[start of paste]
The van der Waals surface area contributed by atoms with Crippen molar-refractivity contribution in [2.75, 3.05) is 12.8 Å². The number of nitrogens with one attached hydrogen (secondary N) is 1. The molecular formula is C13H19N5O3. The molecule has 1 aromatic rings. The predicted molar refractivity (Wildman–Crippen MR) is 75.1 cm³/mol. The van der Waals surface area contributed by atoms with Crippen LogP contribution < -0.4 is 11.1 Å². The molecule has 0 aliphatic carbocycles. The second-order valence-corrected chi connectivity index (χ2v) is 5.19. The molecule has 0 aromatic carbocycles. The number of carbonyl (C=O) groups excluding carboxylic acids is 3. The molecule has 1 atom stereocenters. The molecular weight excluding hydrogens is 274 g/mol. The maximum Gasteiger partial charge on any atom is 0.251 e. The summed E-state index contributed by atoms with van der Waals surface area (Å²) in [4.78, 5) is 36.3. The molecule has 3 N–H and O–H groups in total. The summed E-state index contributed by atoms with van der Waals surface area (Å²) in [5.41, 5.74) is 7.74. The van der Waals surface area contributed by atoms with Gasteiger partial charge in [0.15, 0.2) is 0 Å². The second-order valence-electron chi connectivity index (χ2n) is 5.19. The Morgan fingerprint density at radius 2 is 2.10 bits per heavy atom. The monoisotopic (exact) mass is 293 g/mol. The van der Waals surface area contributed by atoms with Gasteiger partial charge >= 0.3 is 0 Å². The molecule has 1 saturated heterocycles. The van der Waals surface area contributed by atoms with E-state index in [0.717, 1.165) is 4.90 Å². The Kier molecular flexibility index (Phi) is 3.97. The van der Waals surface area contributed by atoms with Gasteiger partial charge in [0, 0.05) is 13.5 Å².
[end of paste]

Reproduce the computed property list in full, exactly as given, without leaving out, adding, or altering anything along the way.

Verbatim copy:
The van der Waals surface area contributed by atoms with Crippen molar-refractivity contribution in [2.75, 3.05) is 12.8 Å². The number of nitrogens with one attached hydrogen (secondary N) is 1. The molecular formula is C13H19N5O3. The molecule has 1 aromatic rings. The predicted molar refractivity (Wildman–Crippen MR) is 75.1 cm³/mol. The van der Waals surface area contributed by atoms with Crippen LogP contribution < -0.4 is 11.1 Å². The molecule has 0 aliphatic carbocycles. The second-order valence-corrected chi connectivity index (χ2v) is 5.19. The molecule has 0 aromatic carbocycles. The number of carbonyl (C=O) groups excluding carboxylic acids is 3. The molecule has 1 atom stereocenters. The molecular weight excluding hydrogens is 274 g/mol. The maximum Gasteiger partial charge on any atom is 0.251 e. The summed E-state index contributed by atoms with van der Waals surface area (Å²) in [4.78, 5) is 36.3. The molecule has 3 N–H and O–H groups in total. The summed E-state index contributed by atoms with van der Waals surface area (Å²) in [5.41, 5.74) is 7.74. The van der Waals surface area contributed by atoms with Gasteiger partial charge in [0.15, 0.2) is 0 Å². The second-order valence-electron chi connectivity index (χ2n) is 5.19. The Morgan fingerprint density at radius 2 is 2.10 bits per heavy atom. The monoisotopic (exact) mass is 293 g/mol. The van der Waals surface area contributed by atoms with Gasteiger partial charge >= 0.3 is 0 Å². The molecule has 1 saturated heterocycles. The van der Waals surface area contributed by atoms with E-state index in [0.717, 1.165) is 4.90 Å². The Kier molecular flexibility index (Phi) is 3.97. The van der Waals surface area contributed by atoms with Gasteiger partial charge in [0, 0.05) is 13.5 Å².